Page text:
On or around the 31st October in the northern hemisphere, 1st May in the southern,Samhain is the festival of the dead, a festival of remembrance and honouring of our ancestors.
It is said that at Samhain the veil that separates the worlds is at its thinnest. So our world, the world of Faerie, and that of the dead, blend as one. It is no wonder then that this night has become so wrapped in superstition.
It is a night of wonder and magic. On this night the Cailleach (the Crone) comes to strip the leaves from the trees, to quicken the decay of the flesh of the year, so that it may feed the new life to come. We can also ask Her to take the unwanted aspects of our personal year away, so that these too might be transformed.
Cailleach Painting from Art through the Eyes of the Soul by Cheryl Rose-Hall.
Samhain (pronounced sow-in) is a Gaelic festival marking the end of the harvest season and the beginning of winter or the “darker half” of the year. Traditionally, Samhain is celebrated from sunset on 31 October to sunset on 1 November. The festival falls approximately halfway between the autumn equinox and the winter solstice.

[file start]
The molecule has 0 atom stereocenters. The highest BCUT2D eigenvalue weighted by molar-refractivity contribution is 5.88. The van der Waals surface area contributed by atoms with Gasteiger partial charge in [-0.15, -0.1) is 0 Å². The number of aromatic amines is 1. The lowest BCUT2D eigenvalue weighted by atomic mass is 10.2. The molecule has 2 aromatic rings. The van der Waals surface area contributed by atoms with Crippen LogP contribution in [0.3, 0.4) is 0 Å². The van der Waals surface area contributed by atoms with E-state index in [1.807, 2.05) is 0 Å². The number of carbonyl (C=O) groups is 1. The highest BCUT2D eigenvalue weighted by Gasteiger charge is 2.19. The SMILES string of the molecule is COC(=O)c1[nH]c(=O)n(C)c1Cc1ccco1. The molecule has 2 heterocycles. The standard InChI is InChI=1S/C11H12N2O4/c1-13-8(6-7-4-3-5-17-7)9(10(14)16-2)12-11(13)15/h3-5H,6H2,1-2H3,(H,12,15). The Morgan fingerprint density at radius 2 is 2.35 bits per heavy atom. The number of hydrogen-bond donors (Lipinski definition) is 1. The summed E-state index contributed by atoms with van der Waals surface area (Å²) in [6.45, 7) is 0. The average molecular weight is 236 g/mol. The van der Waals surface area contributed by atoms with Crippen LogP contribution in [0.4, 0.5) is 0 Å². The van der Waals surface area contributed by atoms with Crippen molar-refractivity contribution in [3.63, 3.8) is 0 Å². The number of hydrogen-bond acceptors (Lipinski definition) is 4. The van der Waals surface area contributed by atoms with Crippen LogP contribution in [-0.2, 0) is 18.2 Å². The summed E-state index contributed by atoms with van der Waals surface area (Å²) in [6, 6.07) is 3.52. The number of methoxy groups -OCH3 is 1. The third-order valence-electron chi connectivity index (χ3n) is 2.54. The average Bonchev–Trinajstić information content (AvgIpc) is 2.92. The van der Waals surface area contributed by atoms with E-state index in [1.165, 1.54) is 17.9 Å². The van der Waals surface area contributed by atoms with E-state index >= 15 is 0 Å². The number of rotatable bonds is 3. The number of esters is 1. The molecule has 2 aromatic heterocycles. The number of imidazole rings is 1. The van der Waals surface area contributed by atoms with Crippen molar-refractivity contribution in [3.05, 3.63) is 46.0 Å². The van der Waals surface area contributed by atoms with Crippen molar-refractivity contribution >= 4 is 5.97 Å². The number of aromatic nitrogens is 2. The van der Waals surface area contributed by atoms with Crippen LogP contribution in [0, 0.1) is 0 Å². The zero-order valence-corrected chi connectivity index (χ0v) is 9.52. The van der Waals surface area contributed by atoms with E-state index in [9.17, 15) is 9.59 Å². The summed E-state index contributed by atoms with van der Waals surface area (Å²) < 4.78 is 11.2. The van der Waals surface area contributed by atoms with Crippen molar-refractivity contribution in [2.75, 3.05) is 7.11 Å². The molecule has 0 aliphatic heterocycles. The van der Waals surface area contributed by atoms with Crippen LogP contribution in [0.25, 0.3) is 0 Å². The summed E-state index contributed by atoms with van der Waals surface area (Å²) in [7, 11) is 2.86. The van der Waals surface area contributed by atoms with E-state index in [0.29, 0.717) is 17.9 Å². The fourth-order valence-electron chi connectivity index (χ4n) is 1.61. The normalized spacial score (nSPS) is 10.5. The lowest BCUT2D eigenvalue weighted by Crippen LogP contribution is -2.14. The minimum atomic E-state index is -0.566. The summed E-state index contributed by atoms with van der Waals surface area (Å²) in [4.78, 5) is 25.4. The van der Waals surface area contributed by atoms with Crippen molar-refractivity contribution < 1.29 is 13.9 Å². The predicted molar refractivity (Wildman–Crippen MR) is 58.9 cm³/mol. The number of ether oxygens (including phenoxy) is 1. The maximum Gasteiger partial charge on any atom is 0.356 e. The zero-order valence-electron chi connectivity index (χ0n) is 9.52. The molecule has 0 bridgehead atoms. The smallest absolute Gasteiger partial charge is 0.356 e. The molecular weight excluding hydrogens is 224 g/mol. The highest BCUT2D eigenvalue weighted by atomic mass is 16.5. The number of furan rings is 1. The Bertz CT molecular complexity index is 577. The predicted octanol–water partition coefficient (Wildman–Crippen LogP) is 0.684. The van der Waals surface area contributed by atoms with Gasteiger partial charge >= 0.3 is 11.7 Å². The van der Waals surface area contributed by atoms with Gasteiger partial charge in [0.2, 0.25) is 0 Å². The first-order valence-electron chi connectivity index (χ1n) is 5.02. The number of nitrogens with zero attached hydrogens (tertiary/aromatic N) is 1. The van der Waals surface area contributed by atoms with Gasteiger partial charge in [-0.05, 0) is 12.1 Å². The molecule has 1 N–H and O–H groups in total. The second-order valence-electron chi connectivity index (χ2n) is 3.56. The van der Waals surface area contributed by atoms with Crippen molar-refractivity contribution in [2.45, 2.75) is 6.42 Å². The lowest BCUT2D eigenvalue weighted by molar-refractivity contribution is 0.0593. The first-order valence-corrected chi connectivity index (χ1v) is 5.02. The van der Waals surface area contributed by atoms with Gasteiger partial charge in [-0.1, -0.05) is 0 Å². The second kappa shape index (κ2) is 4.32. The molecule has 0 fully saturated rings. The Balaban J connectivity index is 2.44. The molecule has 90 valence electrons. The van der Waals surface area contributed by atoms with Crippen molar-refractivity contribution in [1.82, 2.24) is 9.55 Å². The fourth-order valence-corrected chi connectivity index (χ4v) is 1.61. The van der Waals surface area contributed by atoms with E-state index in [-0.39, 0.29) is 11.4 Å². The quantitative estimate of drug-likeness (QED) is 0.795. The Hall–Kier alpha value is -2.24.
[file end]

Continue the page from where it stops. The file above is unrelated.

It is one of the four Gaelic seasonal festivals, which are also celebrated approximately halfway between the two yearly solstices and equinoxes: Imbolc, Beltane and Lughnasadh.
Historically, it has been widely observed throughout Ireland, and later the Isle of Man and Scotland. Similar festivals are held at the same time of year in other Celtic lands; for example the Brythonic Calan Gaeaf (in Wales), Kalan Gwav (in Cornwall), and Kalan Goañv (in Brittany).
It was the time when cattle were brought back down from the summer pastures and when livestock were slaughtered for the winter. As at Beltane, special bonfires were lit. These were deemed to have protective and cleansing powers and there were rituals involving them.
Samhain (like Beltane) was seen as a liminal time, when the spirits or fairies (the Aos Sí) could more easily come into our world. Most scholars see the Aos Sí as remnants of the pagan gods and nature spirits. It was believed that the Aos Sí needed to be propitiated to ensure that the people and their livestock survived the winter. Offerings of food and drink were left for them.
The souls of the dead were also thought to revisit their homes. Feasts were had, at which the souls of dead kin were beckoned to attend and a place set at the table for them.
Mumming and guising were part of the festival, and involved people going door-to-door in costume (or in disguise), often reciting verses in exchange for food.
The costumes may have been a way of imitating, or disguising oneself from, the Aos Sí. Divination rituals were also a big part of the festival and often involved nuts and apples.
In the late 19th century, Sir John Rhys and Sir James Frazer suggested that it was the “Celtic New Year”, and this view has been repeated by some other scholars.